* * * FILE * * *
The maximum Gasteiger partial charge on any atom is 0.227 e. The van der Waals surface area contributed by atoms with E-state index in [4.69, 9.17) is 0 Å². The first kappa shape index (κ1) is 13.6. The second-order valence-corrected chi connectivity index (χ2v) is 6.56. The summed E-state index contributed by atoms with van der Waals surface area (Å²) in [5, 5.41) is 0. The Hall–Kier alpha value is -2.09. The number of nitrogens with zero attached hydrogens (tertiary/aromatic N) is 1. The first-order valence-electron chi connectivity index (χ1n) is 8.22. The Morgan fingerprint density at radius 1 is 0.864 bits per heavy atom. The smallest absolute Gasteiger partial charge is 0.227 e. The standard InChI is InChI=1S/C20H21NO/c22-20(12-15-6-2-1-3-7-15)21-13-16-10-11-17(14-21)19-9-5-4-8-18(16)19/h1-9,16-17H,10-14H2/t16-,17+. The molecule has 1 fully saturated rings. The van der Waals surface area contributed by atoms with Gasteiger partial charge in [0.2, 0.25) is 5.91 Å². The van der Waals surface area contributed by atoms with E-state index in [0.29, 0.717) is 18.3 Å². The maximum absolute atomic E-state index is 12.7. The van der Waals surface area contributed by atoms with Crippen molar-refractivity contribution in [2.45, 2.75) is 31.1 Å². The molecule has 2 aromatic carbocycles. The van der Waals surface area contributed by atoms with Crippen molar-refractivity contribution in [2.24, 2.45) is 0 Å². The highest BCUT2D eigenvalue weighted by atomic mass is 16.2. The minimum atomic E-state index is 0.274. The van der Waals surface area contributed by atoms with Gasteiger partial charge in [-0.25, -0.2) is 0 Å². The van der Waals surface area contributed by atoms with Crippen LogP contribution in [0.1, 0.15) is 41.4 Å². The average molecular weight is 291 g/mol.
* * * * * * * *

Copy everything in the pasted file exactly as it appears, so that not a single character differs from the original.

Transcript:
The maximum Gasteiger partial charge on any atom is 0.227 e. The van der Waals surface area contributed by atoms with E-state index in [4.69, 9.17) is 0 Å². The first kappa shape index (κ1) is 13.6. The second-order valence-corrected chi connectivity index (χ2v) is 6.56. The summed E-state index contributed by atoms with van der Waals surface area (Å²) in [5, 5.41) is 0. The Hall–Kier alpha value is -2.09. The number of nitrogens with zero attached hydrogens (tertiary/aromatic N) is 1. The first-order valence-electron chi connectivity index (χ1n) is 8.22. The Morgan fingerprint density at radius 1 is 0.864 bits per heavy atom. The smallest absolute Gasteiger partial charge is 0.227 e. The standard InChI is InChI=1S/C20H21NO/c22-20(12-15-6-2-1-3-7-15)21-13-16-10-11-17(14-21)19-9-5-4-8-18(16)19/h1-9,16-17H,10-14H2/t16-,17+. The molecule has 1 fully saturated rings. The van der Waals surface area contributed by atoms with Gasteiger partial charge in [0.2, 0.25) is 5.91 Å². The van der Waals surface area contributed by atoms with E-state index in [0.29, 0.717) is 18.3 Å². The maximum absolute atomic E-state index is 12.7. The van der Waals surface area contributed by atoms with Crippen molar-refractivity contribution in [2.45, 2.75) is 31.1 Å². The molecule has 2 aromatic carbocycles. The van der Waals surface area contributed by atoms with Crippen molar-refractivity contribution in [2.24, 2.45) is 0 Å². The highest BCUT2D eigenvalue weighted by atomic mass is 16.2. The minimum atomic E-state index is 0.274. The van der Waals surface area contributed by atoms with Gasteiger partial charge in [-0.25, -0.2) is 0 Å². The van der Waals surface area contributed by atoms with Crippen LogP contribution in [0.1, 0.15) is 41.4 Å². The average molecular weight is 291 g/mol.